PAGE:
You shouldn’t be too busy to consider marketing for new patients, Jan Clarke says.

Conversations often go one of two ways with dental business owners:

  • Can you help, we need to do some ‘marketing’?
  • We’re too busy to do any marketing and we don’t need new patients anyway.

The first type are quite easy to help, first we have to understand their definition of marketing and then explain what we feel marketing is all about.

Marketing is most definitely not a local advertising campaign or a set of Facebook adverts, although these may be considered as part of a marketing campaign.

I have written before about this and we talk about marketing being everything you do:

  • How you answer the phones
  • How you treat your customers/patients
  • How you treat your team
  • How you treat your suppliers
  • How you behave in your local community – involvement.

Marketing activities may include:

  • Website
  • Signage
  • Brochures
  • Social media
  • Blogs
  • Flyers
  • Adverts
  • Team training
  • Community involvement – external advocacy and so on.

The question, therefore, is, if you are too busy and don’t need patients, are you really too busy to participate in the above activities?


If we consider that marketing is everything that you do then we can see it as a dynamic activity that starts to set the scene of how the business appears. If you want a vibrant, forward thinking, dynamic, thriving business then I think yes, even the busiest businesses should be marketing.

I am sure in these currently litigious times you would agree that your dental business should be continually trying to improve in all areas, after all, is that not what you try to do with your clinical work? Audit may be an activity that is done to fulfill criteria but aren’t you all constantly auditing activity informally by reflecting on clinical practice?

The same has to be true of running your business. You or your manager will look at your systems, protocols, and procedures and see how they can be made more efficient. When a patient complaint occurs at reception because lab work hasn’t arrived back on time for an appointment, your team will look at putting in place a system to ensure that doesn’t happen again. This is constant improvement because it is simply a much better to place to work when everything is done efficiently. You will have fewer complaints, you will sleep better at night. Is this really marketing, I hear you say? Yes, I do think so.

Richard Branson has famously said you don’t need to look after customers just look after your team and the rest will follow, and while this may seem simplified there is a lot of truth in this.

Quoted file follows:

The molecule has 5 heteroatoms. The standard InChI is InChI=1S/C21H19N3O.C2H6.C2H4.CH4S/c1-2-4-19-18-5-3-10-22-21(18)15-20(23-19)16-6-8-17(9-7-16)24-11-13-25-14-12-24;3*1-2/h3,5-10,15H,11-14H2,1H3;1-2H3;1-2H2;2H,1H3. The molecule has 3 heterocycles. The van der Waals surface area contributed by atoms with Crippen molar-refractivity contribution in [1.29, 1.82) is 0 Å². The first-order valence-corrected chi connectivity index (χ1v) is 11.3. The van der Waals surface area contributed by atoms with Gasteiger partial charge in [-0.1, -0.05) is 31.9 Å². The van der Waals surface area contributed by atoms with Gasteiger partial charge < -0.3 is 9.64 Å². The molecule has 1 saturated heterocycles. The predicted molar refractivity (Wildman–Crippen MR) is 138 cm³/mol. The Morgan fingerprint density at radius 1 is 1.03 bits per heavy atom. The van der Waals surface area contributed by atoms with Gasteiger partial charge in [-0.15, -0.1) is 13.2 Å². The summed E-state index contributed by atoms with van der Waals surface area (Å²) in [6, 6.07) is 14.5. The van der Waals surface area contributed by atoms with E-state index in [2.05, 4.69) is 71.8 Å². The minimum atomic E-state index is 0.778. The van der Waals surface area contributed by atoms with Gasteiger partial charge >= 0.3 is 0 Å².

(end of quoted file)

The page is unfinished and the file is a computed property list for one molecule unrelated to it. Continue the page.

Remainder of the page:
Team development

Marketing your practice should come from the core of your business purpose, what is your value proposition? How do you want your business to be viewed? Who will be in your team? Many inherit teams and in these times of career changes it sometimes seems a hard task keeping staff for more than a few months. However, with the right people on the bus your journey will be less bumpy.

So now we can see that marketing includes:

  • Business vision
  • Team development.

Most dental business owners are also the highest earner and ‘doer’ in the practice. When your door is shut and you are busy concentrating on giving your patient 100% attention, are you confident that your team are delivering the right message and understand what is expected of them? I think it is also important to note that team development is not ticked by having a one-off telephone training course. Developing your team is constant, it never stops. A yearly appraisal just won’t cut it, regular reviews with personal development plans that cover the next three to four months of all areas of work life pay off immensely. Implemented properly, a PDP will start to reap the rewards after just one cycle. A PDP would typically include five areas:

  • Clinical
  • CPD
  • Customer service
  • Internal teamwork
  • External advocacy – marketing.

Spending time to communicate to your team and really develop their capabilities will pay off. I understand to a very busy practice and dental business owner the above can seem a pipe dream, when and how am I going to implement that? Only you can make the changes to start moving forward and I would argue that if you’re not moving forward you will be moving backwards.

I don’t need new patients

Returning to the start of the article and the practice that is so busy they don’t need new patients, can this ever be true? Every practice will have a drop off of patients that should be replaced, but what about the dangers of a practitioner never seeing new patients, have you considered that from a professional point of view? It is easy to keep seeing the same patients you have known for year after year, who don’t need much in the way of dentistry. New patients challenge your thinking, help keep your clinical skills updated and your critical thinking fresh. Without new patients, burn out and boredom can be insidious unwanted enemies.

My advice would be, don’t be too busy being busy that you can’t consider marketing, and remember that: ‘marketing is everything you do’.

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